Known for his conceptual designs, Japanese architect Toyo Ito is arguably one of the world’s most innovative architects. He began his architectural career with a project for his sister in 1976 called “The U House,” located in the center of Tokyo. The U House contained windows on the inside facing a courtyard instead of the typical outward-facing windows. This was Ito’s first experimentation with the ways that light enters buildings, and he expanded this idea to an even greater extent in his next project: the Silver Hut in Nakano, Tokyo.
Read about the Silver Hut after the break.
The Silver Hut was built to be Ito’s home in 1984. It incorporates perforated and transparent screens that references the lightness and translucency of traditional Japanese building methods, but adds a contemporary twist. Ito viewed perforated aluminum as having the same capabilities and effects as paper screens and movable walls, which are typical Japanese design techniques.
One of the characteristics of the Silver Hut that sets it apart from other houses is its series of criss-crossed arches that form the various roofs. The central area has the longest spanning arches and serves as an outdoor retreat. These braced arches create a pattern of triangles, some being transparent while others have a taught, light skin stretched over them to block some of the light.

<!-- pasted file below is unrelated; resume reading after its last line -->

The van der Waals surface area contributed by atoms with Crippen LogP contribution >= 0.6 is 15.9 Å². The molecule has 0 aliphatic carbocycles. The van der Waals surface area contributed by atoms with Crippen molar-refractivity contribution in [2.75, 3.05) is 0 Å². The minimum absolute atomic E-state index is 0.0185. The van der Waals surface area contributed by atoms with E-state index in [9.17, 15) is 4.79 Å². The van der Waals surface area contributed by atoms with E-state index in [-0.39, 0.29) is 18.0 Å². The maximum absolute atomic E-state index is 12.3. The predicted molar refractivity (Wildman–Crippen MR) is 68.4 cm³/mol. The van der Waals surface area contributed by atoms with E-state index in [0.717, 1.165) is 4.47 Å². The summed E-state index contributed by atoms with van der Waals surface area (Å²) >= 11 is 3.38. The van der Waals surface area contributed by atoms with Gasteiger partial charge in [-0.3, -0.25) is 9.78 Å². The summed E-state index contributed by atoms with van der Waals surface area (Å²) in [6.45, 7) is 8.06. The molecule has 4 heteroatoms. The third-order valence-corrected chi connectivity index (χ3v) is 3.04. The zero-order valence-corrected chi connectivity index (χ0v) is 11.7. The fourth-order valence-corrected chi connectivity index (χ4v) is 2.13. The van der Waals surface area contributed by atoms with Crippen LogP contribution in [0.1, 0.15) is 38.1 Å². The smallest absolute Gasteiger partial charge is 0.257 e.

The arches throughout the rest of the house are mostly covered, but there are a few triangles that allow light to pass through. Light becomes rare and precious inside, showing how Ito’s work began to experiment more and more with diaphanous skins.
Ito’s house was undoubtedly inspiration for his future projects. In fact, he created a direct reenactment of his house, and it was also given the same title of "Silver Hut." This Silver Hut is located in Imabari, Japan and is part of a two-building project: the first is Steel Hut which is utilized for exhibition space of Ito’s work while Silver Hut is used for workshop activities. Silver Hut uses the same arch-like roof made from rhombic frames that are bridged over beams.
Arches, frames, and experimentation with light have been key interests of Ito throughout his architectural career. To see other projects by Ito, click here .